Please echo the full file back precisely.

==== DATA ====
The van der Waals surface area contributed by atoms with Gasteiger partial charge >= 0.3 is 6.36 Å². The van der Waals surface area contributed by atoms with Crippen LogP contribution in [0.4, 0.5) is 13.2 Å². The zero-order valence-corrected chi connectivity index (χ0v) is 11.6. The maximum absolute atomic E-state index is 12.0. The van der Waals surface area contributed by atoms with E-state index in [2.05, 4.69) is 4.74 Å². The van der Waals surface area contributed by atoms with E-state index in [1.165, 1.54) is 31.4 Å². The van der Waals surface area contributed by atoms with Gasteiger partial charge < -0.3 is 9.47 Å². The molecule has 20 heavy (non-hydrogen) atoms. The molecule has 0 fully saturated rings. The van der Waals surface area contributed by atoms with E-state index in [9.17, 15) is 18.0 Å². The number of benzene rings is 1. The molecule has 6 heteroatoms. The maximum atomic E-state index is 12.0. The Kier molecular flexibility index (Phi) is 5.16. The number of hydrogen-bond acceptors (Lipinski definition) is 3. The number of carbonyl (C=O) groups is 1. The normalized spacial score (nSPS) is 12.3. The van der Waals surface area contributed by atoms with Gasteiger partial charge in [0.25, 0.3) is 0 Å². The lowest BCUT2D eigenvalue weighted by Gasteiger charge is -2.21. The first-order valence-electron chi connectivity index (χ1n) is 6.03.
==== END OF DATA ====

The van der Waals surface area contributed by atoms with Gasteiger partial charge >= 0.3 is 6.36 Å². The van der Waals surface area contributed by atoms with Crippen LogP contribution in [0.4, 0.5) is 13.2 Å². The zero-order valence-corrected chi connectivity index (χ0v) is 11.6. The maximum absolute atomic E-state index is 12.0. The van der Waals surface area contributed by atoms with E-state index in [2.05, 4.69) is 4.74 Å². The van der Waals surface area contributed by atoms with E-state index in [1.165, 1.54) is 31.4 Å². The van der Waals surface area contributed by atoms with Gasteiger partial charge < -0.3 is 9.47 Å². The molecule has 20 heavy (non-hydrogen) atoms. The molecule has 0 fully saturated rings. The van der Waals surface area contributed by atoms with E-state index in [9.17, 15) is 18.0 Å². The number of benzene rings is 1. The molecule has 6 heteroatoms. The maximum atomic E-state index is 12.0. The Kier molecular flexibility index (Phi) is 5.16. The number of hydrogen-bond acceptors (Lipinski definition) is 3. The number of carbonyl (C=O) groups is 1. The normalized spacial score (nSPS) is 12.3. The van der Waals surface area contributed by atoms with Gasteiger partial charge in [0.25, 0.3) is 0 Å². The lowest BCUT2D eigenvalue weighted by Gasteiger charge is -2.21. The first-order valence-electron chi connectivity index (χ1n) is 6.03.